Montag ardent Stanford Athletics supporterBy Tom Montag January 5, 2012, 10:25 pm
By Tom Montag
My mother grew up in Burlingame and when it came time to choose a college, I planned to play sports at Willamette University in Oregon, which was where I lived and is the alma mater of both of my parents.
This was in 1975, and my mom said, ‘Why don’t you apply to Stanford and just see what happens?’ I came from a big public high school – and at that time there was not much college counseling. It sounded like a great idea, so I applied and I got in.
I liked the idea of going to a school that valued and played big time sports. I tried out for the baseball team and played for a year-and-a-half – at that time they even had a freshman team. My coaches were Ray Young and Mark Marquess.
I also enjoyed watching the other sports. We struggled in basketball and had reasonable football teams, but then Bill Walsh came along and football really took off. One of my high school friends, Phil Francis, also came down from Oregon and was a starting running back for the football team. Later, he played for the 49ers and I believe he has a Super Bowl ring to show for it. I graduated in 1979 and really loved my time at Stanford.
I never interviewed for a full-time job while I was in school, I just focused on graduation. Then a friend and I got an apartment and I found a job working for a household consumer finance company making and collecting on personal loans in the Bay Area. This was quite interesting as it was the Volcker years when short term interest rates approached 20 percent. While having that experience I decided to get my MBA and applied to a number of schools. I ended up in Chicago at Northwestern and loved every minute of it.
It was my first time in the Midwest let alone Chicago. In the summer I worked for JP Morgan in New York. It was the early 80s and New York was a grittier place than it is now. I enjoyed the job but loved Chicago so I decided to stay there and went to work for a local bank – which ironically is now part of JP Morgan. I had Bears season tickets and Cubs tickets on the weekends. It was fantastic, but after three years, I knew I kind of needed to try finance in the big city.
In 1985, I was hired by Goldman Sachs and worked there for 22 years. I became a partner in 1994 and moved to London in 1996. Three years later, I moved to Tokyo and spent eight years there before moving back to the Bay Area.
During those years, I met John Ford and Julia Hartung, who ran the development office at Stanford. They were the first people to get me re-involved at the university. I’ll never forget when Ted Leland, then the athletic director, and Mike Izzi from development, came to my office in Tokyo to discuss the new football stadium. I had long yearned for a new stadium and was happy to contribute to the cause. A year or so earlier, I donated funds for a new video board after attempting to view it in the sun at a UCLA game.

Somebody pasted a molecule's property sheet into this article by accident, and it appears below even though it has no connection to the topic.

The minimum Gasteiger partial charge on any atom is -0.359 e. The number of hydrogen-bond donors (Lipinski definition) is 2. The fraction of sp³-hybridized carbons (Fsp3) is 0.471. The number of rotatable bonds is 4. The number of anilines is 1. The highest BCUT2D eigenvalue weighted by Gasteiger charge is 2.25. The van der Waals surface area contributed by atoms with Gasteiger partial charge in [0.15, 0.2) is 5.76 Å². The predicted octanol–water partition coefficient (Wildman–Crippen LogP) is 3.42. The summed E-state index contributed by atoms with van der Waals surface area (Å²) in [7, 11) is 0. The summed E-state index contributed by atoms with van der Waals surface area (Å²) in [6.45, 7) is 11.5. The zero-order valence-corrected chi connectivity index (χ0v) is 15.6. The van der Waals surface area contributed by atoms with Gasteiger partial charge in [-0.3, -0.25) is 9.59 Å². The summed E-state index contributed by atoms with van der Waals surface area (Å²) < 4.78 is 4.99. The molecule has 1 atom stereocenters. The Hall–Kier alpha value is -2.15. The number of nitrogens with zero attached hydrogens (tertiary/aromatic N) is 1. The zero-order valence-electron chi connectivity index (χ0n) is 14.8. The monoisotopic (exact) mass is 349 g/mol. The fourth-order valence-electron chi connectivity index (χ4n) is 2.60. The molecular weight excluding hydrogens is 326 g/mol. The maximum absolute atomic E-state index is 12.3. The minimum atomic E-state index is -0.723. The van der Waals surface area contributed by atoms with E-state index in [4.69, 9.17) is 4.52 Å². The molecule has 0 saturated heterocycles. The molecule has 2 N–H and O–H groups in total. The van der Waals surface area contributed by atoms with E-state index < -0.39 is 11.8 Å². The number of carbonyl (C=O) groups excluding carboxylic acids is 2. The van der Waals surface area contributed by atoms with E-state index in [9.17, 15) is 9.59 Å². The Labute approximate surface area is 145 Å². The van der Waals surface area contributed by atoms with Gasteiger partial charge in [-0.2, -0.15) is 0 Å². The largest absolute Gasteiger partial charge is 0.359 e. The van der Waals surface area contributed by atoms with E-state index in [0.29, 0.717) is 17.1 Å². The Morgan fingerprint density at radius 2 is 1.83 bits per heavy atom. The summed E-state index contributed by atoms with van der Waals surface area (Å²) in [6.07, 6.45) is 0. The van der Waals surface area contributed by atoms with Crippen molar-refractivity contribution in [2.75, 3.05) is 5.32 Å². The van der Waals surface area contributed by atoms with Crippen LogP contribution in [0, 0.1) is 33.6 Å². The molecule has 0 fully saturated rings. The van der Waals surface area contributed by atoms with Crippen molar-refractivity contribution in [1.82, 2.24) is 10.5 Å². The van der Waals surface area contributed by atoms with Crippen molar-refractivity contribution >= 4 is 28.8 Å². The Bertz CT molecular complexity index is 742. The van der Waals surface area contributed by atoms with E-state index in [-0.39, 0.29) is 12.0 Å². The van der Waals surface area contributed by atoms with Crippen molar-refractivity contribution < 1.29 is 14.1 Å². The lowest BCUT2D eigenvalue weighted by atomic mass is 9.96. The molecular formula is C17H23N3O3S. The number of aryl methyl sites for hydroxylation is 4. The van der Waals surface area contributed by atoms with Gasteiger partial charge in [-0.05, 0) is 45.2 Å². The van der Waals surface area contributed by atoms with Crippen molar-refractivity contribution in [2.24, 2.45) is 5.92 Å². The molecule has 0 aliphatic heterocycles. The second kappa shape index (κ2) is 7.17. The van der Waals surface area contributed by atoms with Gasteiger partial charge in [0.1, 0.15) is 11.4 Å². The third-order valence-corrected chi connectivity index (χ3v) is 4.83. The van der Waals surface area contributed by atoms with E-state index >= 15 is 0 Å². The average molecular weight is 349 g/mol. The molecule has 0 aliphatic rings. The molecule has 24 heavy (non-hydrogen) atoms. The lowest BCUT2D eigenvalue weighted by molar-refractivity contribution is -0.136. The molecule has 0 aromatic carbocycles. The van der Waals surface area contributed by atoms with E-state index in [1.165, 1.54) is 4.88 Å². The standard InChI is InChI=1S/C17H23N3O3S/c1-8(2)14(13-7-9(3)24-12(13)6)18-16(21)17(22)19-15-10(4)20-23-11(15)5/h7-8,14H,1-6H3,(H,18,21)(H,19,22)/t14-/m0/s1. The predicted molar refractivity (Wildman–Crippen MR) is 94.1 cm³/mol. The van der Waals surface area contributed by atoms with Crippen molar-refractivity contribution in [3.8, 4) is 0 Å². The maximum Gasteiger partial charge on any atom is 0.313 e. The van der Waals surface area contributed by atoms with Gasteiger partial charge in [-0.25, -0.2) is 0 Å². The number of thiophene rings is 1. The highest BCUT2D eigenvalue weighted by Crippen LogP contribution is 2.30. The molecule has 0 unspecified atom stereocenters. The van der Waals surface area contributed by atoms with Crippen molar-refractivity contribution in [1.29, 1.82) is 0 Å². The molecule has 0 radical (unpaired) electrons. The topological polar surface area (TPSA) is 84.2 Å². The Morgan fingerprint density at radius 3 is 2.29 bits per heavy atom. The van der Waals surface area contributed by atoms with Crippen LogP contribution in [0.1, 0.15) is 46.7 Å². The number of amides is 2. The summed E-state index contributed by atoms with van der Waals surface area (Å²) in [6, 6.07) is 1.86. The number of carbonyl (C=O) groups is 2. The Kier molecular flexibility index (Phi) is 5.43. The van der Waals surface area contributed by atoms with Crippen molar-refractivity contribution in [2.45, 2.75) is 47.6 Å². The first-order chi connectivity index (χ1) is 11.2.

I follow almost every sport we have, but I really like going to football games because they’re a special experience. I have also donated to academic scholarships, the overseas programs and women’s athletics. I believe there are two women’s crew skulls still in use that I donated.
After Goldman, I went to work at Merrill Lynch, right before Bank of America bought them. When the companies merged, I was given the job to run sales and trading. Pete Sauer, a former Stanford basketball standout, was working for Bank of America in the equity business. Alex Fletcher, a former football player, also works for the firm. He contacted me and we brought him in for an interview. People loved him, and we basically hired him that day. The next year, we brought in ex-football player Chris Marinelli, and we recently hired Pat Maynor and Greg Comella.
We have a number of people who work on the floor, and that has us much more involved with Stanford. We had a great recruiting class from Stanford of athletes and non-athletes alike last year. Here in the Palo Alto office in the summers, I think we have two or three Stanford football players working for Bank of America/Merrill Lynch.
For me, this is just one way of giving back. I was never thinking we could build a recruiting pipeline. The trading floor is a competitive environment. The kind of people that are competitive like it, and former athletes like it because there’s a lot of immediate feedback.
You’re competing all the time and you know how you’re doing. Plus, the Stanford graduates are good, smart and aggressive.
I live in New York now. My daughter, Jean, is a freshman at Stanford. I don’t think she ever went to a football game in New York and she’s gone to every Stanford game here. Now I can talk to her about football and academics.
I always remember telling the president how I thought having a good football program was just great for the university. I still believe it today. Being in New York is also great as the New York Times seems to love the student athletes at our school. They have written many articles the last few years highlighting the successes and individuals.
We are showing the country you can do it and do it right. Who would have ever thought we’d have big years like this?